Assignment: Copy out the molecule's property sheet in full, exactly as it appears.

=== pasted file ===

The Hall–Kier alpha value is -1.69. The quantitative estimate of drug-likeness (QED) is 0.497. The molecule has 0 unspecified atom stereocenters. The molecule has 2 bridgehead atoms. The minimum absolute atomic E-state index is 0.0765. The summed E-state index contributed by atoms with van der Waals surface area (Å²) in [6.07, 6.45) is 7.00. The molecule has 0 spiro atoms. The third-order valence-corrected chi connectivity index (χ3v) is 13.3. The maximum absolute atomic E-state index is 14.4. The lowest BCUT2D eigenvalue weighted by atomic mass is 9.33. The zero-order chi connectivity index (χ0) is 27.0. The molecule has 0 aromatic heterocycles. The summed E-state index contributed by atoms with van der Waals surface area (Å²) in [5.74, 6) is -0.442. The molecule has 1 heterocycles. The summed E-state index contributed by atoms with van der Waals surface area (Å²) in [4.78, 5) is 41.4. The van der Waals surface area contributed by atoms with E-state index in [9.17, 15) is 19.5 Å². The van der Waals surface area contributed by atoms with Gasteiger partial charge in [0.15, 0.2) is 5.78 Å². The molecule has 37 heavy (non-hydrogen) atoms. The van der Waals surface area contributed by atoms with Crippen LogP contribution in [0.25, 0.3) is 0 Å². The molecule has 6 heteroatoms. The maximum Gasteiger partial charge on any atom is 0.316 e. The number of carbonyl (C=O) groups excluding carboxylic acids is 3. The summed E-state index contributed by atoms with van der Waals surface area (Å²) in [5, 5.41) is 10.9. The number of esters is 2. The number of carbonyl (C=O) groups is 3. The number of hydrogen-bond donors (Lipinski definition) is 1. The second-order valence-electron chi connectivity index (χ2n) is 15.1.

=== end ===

The Hall–Kier alpha value is -1.69. The quantitative estimate of drug-likeness (QED) is 0.497. The molecule has 0 unspecified atom stereocenters. The molecule has 2 bridgehead atoms. The minimum absolute atomic E-state index is 0.0765. The summed E-state index contributed by atoms with van der Waals surface area (Å²) in [6.07, 6.45) is 7.00. The molecule has 0 spiro atoms. The third-order valence-corrected chi connectivity index (χ3v) is 13.3. The maximum absolute atomic E-state index is 14.4. The lowest BCUT2D eigenvalue weighted by atomic mass is 9.33. The zero-order chi connectivity index (χ0) is 27.0. The molecule has 0 aromatic heterocycles. The summed E-state index contributed by atoms with van der Waals surface area (Å²) in [5.74, 6) is -0.442. The molecule has 1 heterocycles. The summed E-state index contributed by atoms with van der Waals surface area (Å²) in [4.78, 5) is 41.4. The van der Waals surface area contributed by atoms with E-state index in [9.17, 15) is 19.5 Å². The van der Waals surface area contributed by atoms with Gasteiger partial charge in [0.15, 0.2) is 5.78 Å². The molecule has 37 heavy (non-hydrogen) atoms. The van der Waals surface area contributed by atoms with Crippen LogP contribution in [0.25, 0.3) is 0 Å². The molecule has 6 heteroatoms. The maximum Gasteiger partial charge on any atom is 0.316 e. The number of carbonyl (C=O) groups excluding carboxylic acids is 3. The summed E-state index contributed by atoms with van der Waals surface area (Å²) in [5, 5.41) is 10.9. The number of esters is 2. The number of carbonyl (C=O) groups is 3. The number of hydrogen-bond donors (Lipinski definition) is 1. The second-order valence-electron chi connectivity index (χ2n) is 15.1.